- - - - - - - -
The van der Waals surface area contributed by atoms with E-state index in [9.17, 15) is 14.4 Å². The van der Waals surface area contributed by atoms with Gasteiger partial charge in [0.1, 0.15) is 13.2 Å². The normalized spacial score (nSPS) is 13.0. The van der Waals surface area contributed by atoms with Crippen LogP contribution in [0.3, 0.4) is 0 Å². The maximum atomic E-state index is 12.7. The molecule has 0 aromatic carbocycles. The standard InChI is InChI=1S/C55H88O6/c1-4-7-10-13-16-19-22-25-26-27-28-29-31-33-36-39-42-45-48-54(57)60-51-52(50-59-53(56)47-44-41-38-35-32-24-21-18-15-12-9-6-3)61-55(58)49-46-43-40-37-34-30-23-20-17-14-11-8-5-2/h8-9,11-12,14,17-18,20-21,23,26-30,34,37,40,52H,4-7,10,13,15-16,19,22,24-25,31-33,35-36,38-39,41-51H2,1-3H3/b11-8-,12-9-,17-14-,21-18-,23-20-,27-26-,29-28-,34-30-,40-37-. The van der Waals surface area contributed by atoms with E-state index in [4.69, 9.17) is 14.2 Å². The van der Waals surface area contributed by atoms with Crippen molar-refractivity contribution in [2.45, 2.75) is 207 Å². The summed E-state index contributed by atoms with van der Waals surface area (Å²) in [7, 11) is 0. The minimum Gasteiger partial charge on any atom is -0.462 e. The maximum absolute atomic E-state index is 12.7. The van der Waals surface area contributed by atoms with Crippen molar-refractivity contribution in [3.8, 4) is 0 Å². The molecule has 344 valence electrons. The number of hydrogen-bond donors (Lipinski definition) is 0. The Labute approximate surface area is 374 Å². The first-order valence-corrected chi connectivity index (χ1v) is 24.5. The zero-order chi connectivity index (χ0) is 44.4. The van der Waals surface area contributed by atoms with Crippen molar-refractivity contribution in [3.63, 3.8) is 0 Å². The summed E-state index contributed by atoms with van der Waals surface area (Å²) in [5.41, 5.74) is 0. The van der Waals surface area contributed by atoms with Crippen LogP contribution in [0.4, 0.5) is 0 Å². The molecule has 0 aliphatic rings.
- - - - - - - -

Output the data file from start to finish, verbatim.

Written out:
The van der Waals surface area contributed by atoms with E-state index in [9.17, 15) is 14.4 Å². The van der Waals surface area contributed by atoms with Gasteiger partial charge in [0.1, 0.15) is 13.2 Å². The normalized spacial score (nSPS) is 13.0. The van der Waals surface area contributed by atoms with Crippen LogP contribution in [0.3, 0.4) is 0 Å². The maximum atomic E-state index is 12.7. The molecule has 0 aromatic carbocycles. The standard InChI is InChI=1S/C55H88O6/c1-4-7-10-13-16-19-22-25-26-27-28-29-31-33-36-39-42-45-48-54(57)60-51-52(50-59-53(56)47-44-41-38-35-32-24-21-18-15-12-9-6-3)61-55(58)49-46-43-40-37-34-30-23-20-17-14-11-8-5-2/h8-9,11-12,14,17-18,20-21,23,26-30,34,37,40,52H,4-7,10,13,15-16,19,22,24-25,31-33,35-36,38-39,41-51H2,1-3H3/b11-8-,12-9-,17-14-,21-18-,23-20-,27-26-,29-28-,34-30-,40-37-. The van der Waals surface area contributed by atoms with E-state index in [4.69, 9.17) is 14.2 Å². The van der Waals surface area contributed by atoms with Crippen molar-refractivity contribution in [2.45, 2.75) is 207 Å². The summed E-state index contributed by atoms with van der Waals surface area (Å²) in [7, 11) is 0. The minimum Gasteiger partial charge on any atom is -0.462 e. The maximum absolute atomic E-state index is 12.7. The van der Waals surface area contributed by atoms with Crippen molar-refractivity contribution in [3.8, 4) is 0 Å². The molecule has 344 valence electrons. The number of hydrogen-bond donors (Lipinski definition) is 0. The Labute approximate surface area is 374 Å². The first-order valence-corrected chi connectivity index (χ1v) is 24.5. The zero-order chi connectivity index (χ0) is 44.4. The van der Waals surface area contributed by atoms with Crippen molar-refractivity contribution in [3.63, 3.8) is 0 Å². The summed E-state index contributed by atoms with van der Waals surface area (Å²) in [5.41, 5.74) is 0. The van der Waals surface area contributed by atoms with Crippen LogP contribution in [0.4, 0.5) is 0 Å². The molecule has 0 aliphatic rings.